Abstract and Keywords
Spontaneous gestures offer a window onto the mind of the learner. This chapter reviews evidence that gesture not only reflects what learners know but also plays a role in changing that knowledge. The gestures that children produce early in development are intimately related to the progress they make in learning language, as are the gestures that their parents produce. Moreover, once language has been mastered, children’s gestures begin to play a role in facilitating their learning of other concepts. Here too the gestures produced by others—for example, the gestures that teachers produce in instructional settings—influence children’s learning. The findings we review not only provide insight into how learning works, but they also have implications for educational and clinical practice.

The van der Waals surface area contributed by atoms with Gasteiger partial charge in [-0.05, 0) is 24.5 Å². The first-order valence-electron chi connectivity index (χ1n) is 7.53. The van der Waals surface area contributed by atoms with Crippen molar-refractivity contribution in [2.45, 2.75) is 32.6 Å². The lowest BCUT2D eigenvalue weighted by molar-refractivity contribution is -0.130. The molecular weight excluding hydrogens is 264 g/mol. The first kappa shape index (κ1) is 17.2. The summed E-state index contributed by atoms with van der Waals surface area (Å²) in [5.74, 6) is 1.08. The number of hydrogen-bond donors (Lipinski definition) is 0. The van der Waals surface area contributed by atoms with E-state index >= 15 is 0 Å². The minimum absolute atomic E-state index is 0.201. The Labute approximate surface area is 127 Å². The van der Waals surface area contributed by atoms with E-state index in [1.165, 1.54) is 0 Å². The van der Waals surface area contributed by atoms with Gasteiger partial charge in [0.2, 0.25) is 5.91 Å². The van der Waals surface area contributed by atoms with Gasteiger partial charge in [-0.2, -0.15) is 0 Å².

Access to the complete content on Oxford Handbooks Online requires a subscription or purchase. Public users are able to search the site and view the abstracts and keywords for each book and chapter without a subscription.
If you have purchased a print title that contains an access token, please see the token for information about how to register your code.